November 20, 2020

Laurent Mercier, Chateau dominant la haute vallée de la Monne / Castle dominating the upper Monne valley

pictures are screenprints from the video in the documentation

In the early Middle Ages the European countryside had Donjons, fortified residential towers. These buildings developed into Castles by adding walls and buildings. and such sites were often equipped with round towers with battlements. 

Both donjons and castles were not only intended to resist the enemy, but also to dominate the environment, not just the landscape, but especially the workers and peasants living around.

In the field of art environments it occasionally happens that someone feels inspired to build such a donjon or castle. Such a building is not meant to control the surrounding area, but to express the feelings the creation entails, such as memories and appreciation of building methods in earlier times, performing an act against contemporary architecture, or simply the urge to build something beautiful.

Consider the story of Gregorius Halman, who single-handedly built a castle in the Frisian countryside in the Netherlands, or experience what motivated Didier Lobert when he (also single-handedly) built a donjon in Saint-Germain-sur-Avre in Normandy, France.

Looking at the image above, the depicted building, as it stands in the green landscape, appears to have been built mainly because of its beautiful appearance. It's dominating the environment in a peaceful, decorative way.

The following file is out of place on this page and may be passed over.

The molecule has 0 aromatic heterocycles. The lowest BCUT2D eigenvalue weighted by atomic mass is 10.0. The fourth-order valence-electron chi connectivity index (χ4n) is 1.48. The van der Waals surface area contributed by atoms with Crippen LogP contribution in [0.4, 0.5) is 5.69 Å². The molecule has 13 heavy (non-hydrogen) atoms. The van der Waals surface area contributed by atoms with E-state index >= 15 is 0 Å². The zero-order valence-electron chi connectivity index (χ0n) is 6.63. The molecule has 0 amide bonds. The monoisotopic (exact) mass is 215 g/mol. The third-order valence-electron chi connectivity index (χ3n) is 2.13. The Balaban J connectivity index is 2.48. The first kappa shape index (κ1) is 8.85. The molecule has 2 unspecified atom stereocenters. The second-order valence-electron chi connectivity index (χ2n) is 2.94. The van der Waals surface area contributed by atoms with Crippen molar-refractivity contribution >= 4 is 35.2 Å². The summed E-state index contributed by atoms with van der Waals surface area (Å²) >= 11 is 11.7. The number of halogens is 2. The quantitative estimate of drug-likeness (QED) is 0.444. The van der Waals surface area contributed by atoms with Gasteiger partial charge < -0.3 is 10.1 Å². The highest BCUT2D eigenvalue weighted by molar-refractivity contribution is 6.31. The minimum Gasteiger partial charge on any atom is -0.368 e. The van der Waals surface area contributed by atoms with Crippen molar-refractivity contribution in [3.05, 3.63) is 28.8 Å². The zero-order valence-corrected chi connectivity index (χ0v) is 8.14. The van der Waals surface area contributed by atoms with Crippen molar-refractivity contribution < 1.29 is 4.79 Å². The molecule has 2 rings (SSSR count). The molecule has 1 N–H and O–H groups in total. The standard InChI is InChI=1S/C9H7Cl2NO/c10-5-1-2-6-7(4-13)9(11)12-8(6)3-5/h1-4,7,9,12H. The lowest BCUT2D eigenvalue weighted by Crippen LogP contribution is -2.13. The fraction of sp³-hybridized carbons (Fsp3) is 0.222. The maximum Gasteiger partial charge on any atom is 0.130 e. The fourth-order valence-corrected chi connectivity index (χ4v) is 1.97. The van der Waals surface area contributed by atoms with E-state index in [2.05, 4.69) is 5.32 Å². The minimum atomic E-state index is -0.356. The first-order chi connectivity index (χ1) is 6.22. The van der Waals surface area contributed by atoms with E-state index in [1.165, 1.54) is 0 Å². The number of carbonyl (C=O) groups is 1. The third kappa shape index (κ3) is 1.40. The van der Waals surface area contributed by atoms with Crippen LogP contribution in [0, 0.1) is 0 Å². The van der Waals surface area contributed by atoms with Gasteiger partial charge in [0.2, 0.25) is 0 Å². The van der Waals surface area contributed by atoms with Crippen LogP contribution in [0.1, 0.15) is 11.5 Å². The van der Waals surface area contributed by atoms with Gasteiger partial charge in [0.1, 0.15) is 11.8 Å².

Life and works

The building in question is a single-handedly built creation by Laurent Mercier, located in the small hamlet Mareuge, part of the municipality of Vernet-Sainte-Marguerite, in the heart of the volcano rich area near Clermont Ferrand in France (Parc des Volcans d'Auvergne).

Mercier, about whom the internet hasn't biographic information, started building the castle in 2013, a project he would devote all his free time to. 

Interviewed by regional television in September 2020, he said he believed he would need three more years to complete the project.

Although Mercier uses contemporary materials, he makes every effort to do this in such a way that an atmosphere of earlier times is created. For example, floors haven't been made of poured concrete, but of tiles that have been shaped one by one by hand.

The same goes for the vaults. These were made according to the same principles as in earlier times, first the arches were made and between them blocks of cement were arranged in such a way that they appear to be stones.

The fact that Mercier decided to build a vault says something about his motivation with regard to constructing the tower. A vault cannot be seen from the outside, so he could also have made a a less laborious foundation to support the tower. 

But in an interview he said: A castle without a vault, that was not conceivable, which indicates that his creation was based on appreciation of building methods in earlier times.

The tower was completed in the summer of 2020.

When around 2023 the building will be completed in its entirety, Mercier intends to use it as a gite.